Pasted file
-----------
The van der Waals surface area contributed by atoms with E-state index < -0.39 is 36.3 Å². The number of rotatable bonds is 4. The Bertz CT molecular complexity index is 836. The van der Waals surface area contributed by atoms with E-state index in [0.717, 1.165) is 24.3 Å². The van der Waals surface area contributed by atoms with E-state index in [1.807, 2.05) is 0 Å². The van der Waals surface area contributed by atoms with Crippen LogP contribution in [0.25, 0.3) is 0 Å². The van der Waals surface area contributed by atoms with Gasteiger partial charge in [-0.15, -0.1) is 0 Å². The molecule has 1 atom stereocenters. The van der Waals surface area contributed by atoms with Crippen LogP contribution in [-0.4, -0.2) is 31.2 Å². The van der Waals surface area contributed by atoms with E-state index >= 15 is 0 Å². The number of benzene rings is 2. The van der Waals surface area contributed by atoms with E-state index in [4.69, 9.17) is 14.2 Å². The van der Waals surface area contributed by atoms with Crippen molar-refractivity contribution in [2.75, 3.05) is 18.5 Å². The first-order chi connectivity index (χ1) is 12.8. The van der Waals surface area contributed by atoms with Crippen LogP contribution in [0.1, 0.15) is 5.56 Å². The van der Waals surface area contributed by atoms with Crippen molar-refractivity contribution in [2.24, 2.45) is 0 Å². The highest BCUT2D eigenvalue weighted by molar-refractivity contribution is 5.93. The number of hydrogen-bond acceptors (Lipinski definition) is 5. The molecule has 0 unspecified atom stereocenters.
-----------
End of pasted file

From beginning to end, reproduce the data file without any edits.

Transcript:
The van der Waals surface area contributed by atoms with E-state index < -0.39 is 36.3 Å². The number of rotatable bonds is 4. The Bertz CT molecular complexity index is 836. The van der Waals surface area contributed by atoms with E-state index in [0.717, 1.165) is 24.3 Å². The van der Waals surface area contributed by atoms with E-state index in [1.807, 2.05) is 0 Å². The van der Waals surface area contributed by atoms with Crippen LogP contribution in [0.25, 0.3) is 0 Å². The van der Waals surface area contributed by atoms with Gasteiger partial charge in [-0.15, -0.1) is 0 Å². The molecule has 1 atom stereocenters. The van der Waals surface area contributed by atoms with Crippen LogP contribution in [-0.4, -0.2) is 31.2 Å². The van der Waals surface area contributed by atoms with E-state index >= 15 is 0 Å². The number of benzene rings is 2. The van der Waals surface area contributed by atoms with E-state index in [4.69, 9.17) is 14.2 Å². The van der Waals surface area contributed by atoms with Crippen molar-refractivity contribution in [2.75, 3.05) is 18.5 Å². The first-order chi connectivity index (χ1) is 12.8. The van der Waals surface area contributed by atoms with Crippen LogP contribution in [0.1, 0.15) is 5.56 Å². The van der Waals surface area contributed by atoms with Crippen molar-refractivity contribution in [2.24, 2.45) is 0 Å². The highest BCUT2D eigenvalue weighted by molar-refractivity contribution is 5.93. The number of hydrogen-bond acceptors (Lipinski definition) is 5. The molecule has 0 unspecified atom stereocenters.